By Co-publisher Kaitlyn Clark
I’ve always been the type of person that forgets it’s a new month when I go to write the date, and I end up having to cross out the old month and try again. It’s even worse when calendars open back up to January and I have to remember it’s a new year now, too. Somehow I don’t expect that to be a problem this year; I’m all too happy to have waved goodbye to 2020.
Of course, last year wasn’t all bad. Perhaps most important to remember in 2020 are the small victories. Things may not have gone the way we were planning last January, but there is always some success to celebrate.
The Press stepped out of its ‘comfort zone’ and launched its first ever Home Sweet Home Haldimand magazine. We couldn’t have been happier with that publication and we look forward to planning the 2021 edition soon.
As a community we witnessed uncountable acts of compassion, generosity, and ingenuity. Our local residents got creative to ensure food banks remained stocked and charities maintained support. It’s inspiring to see how people banded together, and it has certainly made me thankful for the technology that made it possible to “be together” while far away.
On a personal level, my husband and I marked our two-year anniversary since marrying and his one-year anniversary as a permanent resident of Canada. We had planned to bring our friends and families together for the first time in a celebration of our marriage (as we weren’t able to have them all present when we read our vows initially), but of course this didn’t happen. While we were disappointed we had to postpone, it only gives us something to look forward to once the borders reopen. The borders being closed also meant our travel plans for the year went out the window, but my home vacations were filled with fun: beating a near-impossible board game; finishing the very-detailed Lord of the Rings series; finding my way back to some creative writing; trying out new recipes at home; and discovering delicious meals from area restaurants, among other activities.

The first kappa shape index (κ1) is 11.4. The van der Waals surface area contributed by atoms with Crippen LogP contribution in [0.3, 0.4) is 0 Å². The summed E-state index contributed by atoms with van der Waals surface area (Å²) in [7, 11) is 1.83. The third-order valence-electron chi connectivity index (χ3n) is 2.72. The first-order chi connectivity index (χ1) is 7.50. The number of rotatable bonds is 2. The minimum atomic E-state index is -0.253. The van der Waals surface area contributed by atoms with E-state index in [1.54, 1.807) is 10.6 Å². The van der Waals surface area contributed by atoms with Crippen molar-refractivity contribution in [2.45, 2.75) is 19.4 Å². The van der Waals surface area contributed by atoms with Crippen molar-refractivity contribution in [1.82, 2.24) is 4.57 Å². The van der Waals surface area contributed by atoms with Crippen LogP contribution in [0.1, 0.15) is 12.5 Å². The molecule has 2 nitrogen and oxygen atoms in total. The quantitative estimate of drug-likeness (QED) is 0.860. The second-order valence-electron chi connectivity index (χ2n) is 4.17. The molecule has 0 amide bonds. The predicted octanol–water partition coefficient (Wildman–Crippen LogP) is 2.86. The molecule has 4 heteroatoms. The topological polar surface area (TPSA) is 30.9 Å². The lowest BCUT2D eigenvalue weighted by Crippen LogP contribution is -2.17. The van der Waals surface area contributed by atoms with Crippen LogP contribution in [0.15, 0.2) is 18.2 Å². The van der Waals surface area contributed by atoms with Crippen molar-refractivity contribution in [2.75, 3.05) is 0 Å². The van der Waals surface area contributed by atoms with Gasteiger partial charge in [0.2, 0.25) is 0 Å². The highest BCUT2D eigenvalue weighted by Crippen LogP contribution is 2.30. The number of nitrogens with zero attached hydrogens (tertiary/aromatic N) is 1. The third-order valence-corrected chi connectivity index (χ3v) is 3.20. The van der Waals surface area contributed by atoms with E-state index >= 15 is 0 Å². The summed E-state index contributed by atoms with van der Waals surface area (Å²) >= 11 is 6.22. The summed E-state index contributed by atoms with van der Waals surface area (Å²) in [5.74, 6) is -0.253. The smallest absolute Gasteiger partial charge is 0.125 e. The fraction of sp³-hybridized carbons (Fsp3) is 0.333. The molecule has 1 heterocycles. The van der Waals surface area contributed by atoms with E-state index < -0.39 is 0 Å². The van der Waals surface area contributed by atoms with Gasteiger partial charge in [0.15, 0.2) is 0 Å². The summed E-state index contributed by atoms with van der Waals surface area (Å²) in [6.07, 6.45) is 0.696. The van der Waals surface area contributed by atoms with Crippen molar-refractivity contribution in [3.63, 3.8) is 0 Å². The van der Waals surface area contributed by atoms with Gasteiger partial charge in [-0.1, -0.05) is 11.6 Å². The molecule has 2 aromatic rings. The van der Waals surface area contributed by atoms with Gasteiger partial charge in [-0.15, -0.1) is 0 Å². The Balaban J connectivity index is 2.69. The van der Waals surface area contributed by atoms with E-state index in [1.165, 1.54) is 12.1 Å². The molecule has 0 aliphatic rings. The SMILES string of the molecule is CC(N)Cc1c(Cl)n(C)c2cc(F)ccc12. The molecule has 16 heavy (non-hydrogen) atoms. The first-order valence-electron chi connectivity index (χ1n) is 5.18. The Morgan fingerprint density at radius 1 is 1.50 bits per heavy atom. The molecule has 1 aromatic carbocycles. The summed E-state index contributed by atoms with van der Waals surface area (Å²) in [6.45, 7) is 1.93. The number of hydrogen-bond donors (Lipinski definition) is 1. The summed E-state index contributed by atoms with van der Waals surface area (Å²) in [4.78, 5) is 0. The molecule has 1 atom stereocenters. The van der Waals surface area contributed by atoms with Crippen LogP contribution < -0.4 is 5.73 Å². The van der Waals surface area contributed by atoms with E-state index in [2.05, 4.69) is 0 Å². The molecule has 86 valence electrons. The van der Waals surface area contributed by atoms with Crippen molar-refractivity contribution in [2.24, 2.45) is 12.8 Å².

I also got to see our community’s kindness up close on Christmas day. I had made pulpo (octopus) for Christmas Eve as it’s a tradition in my husband’s family, and we had decided to drop off the leftovers to my parents to try. However, the snowplow had buried us in and in trying to get out quickly, we got ourselves stuck. A stranger pulled over to help, and then a neighbour I have never spoken to joined in to push the car out of its rut. The neighbour then plowed out the parking spot by the time we got back from Cayuga, so we wouldn’t get stuck again. A gigantic thank you to both men; it wasn’t something you had to do, but it was so appreciated and a wonderful Christmas gift.
That all being said, I’m thoroughly excited to see the vaccine being rolled out. While the COVID-19 pandemic is far from over, we are ever inching closer to a conclusion. We have seen already in 2020 that together we can make a difference. Following the health guidelines can help bring this pandemic to a close faster and with fewer casualties, a goal well worth it in my opinion. Every life saved is one small victory, and I am thankful for modern medicine’s ability to battle this virus as it does.
As we trudge through this lockdown, I urge everyone to support their community in whatever ways they are able. Keep your purchases local through online shopping, curbside pickup, and delivery. Remember to check in on friends and family by phone, email, texting, instant messaging, video chats, snail mail, and porch drop offs; continued communication is key to lessening the mental health impacts of isolation. And, if you can, donate to your local food bank or a charity of your choice.
If you are struggling in any way, there are resources that can help. There is no shame in getting support. Reaching out for help is always one victory to celebrate.
Find community and social services, such as for mental health, homelessness, abuse, and more, at 211ontario.ca or by calling 211.